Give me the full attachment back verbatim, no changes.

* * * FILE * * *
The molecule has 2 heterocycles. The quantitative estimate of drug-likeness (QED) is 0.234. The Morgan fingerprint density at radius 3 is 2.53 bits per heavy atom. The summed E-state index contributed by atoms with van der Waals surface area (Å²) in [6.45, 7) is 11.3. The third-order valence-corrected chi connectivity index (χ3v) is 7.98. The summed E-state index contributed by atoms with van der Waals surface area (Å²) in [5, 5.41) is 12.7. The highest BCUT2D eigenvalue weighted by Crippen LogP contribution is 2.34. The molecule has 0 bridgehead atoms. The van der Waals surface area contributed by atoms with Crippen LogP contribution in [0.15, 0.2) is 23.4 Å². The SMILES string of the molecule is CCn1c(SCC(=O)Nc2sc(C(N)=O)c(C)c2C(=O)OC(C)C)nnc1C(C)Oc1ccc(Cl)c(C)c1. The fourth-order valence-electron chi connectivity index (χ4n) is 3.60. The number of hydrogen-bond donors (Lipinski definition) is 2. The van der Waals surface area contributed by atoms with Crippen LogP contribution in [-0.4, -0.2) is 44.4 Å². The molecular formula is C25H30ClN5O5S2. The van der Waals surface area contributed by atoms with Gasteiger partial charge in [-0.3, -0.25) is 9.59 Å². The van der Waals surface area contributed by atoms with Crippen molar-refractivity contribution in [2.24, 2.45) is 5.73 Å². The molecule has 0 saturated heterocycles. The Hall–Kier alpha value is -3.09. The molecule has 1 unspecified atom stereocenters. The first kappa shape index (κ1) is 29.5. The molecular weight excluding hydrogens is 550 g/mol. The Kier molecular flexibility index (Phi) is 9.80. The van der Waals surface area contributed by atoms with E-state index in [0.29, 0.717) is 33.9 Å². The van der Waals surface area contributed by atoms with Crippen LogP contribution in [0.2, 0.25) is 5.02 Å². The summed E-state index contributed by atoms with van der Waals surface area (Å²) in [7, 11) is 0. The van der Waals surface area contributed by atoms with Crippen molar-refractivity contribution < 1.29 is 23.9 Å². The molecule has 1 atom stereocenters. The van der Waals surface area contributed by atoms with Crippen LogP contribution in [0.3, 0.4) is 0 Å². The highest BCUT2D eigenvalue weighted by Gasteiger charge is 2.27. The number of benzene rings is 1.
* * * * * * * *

The molecule has 2 heterocycles. The quantitative estimate of drug-likeness (QED) is 0.234. The Morgan fingerprint density at radius 3 is 2.53 bits per heavy atom. The summed E-state index contributed by atoms with van der Waals surface area (Å²) in [6.45, 7) is 11.3. The third-order valence-corrected chi connectivity index (χ3v) is 7.98. The summed E-state index contributed by atoms with van der Waals surface area (Å²) in [5, 5.41) is 12.7. The highest BCUT2D eigenvalue weighted by Crippen LogP contribution is 2.34. The molecule has 0 bridgehead atoms. The van der Waals surface area contributed by atoms with Crippen LogP contribution in [0.15, 0.2) is 23.4 Å². The SMILES string of the molecule is CCn1c(SCC(=O)Nc2sc(C(N)=O)c(C)c2C(=O)OC(C)C)nnc1C(C)Oc1ccc(Cl)c(C)c1. The fourth-order valence-electron chi connectivity index (χ4n) is 3.60. The number of hydrogen-bond donors (Lipinski definition) is 2. The van der Waals surface area contributed by atoms with Crippen LogP contribution in [-0.4, -0.2) is 44.4 Å². The molecular formula is C25H30ClN5O5S2. The van der Waals surface area contributed by atoms with Gasteiger partial charge in [-0.3, -0.25) is 9.59 Å². The van der Waals surface area contributed by atoms with Crippen molar-refractivity contribution in [2.24, 2.45) is 5.73 Å². The molecule has 0 saturated heterocycles. The Hall–Kier alpha value is -3.09. The molecule has 1 unspecified atom stereocenters. The first kappa shape index (κ1) is 29.5. The molecular weight excluding hydrogens is 550 g/mol. The Kier molecular flexibility index (Phi) is 9.80. The van der Waals surface area contributed by atoms with E-state index in [0.29, 0.717) is 33.9 Å². The van der Waals surface area contributed by atoms with Crippen LogP contribution in [0.2, 0.25) is 5.02 Å². The summed E-state index contributed by atoms with van der Waals surface area (Å²) in [7, 11) is 0. The van der Waals surface area contributed by atoms with Crippen molar-refractivity contribution < 1.29 is 23.9 Å². The molecule has 1 atom stereocenters. The van der Waals surface area contributed by atoms with Crippen LogP contribution in [0.3, 0.4) is 0 Å². The highest BCUT2D eigenvalue weighted by Gasteiger charge is 2.27. The number of benzene rings is 1.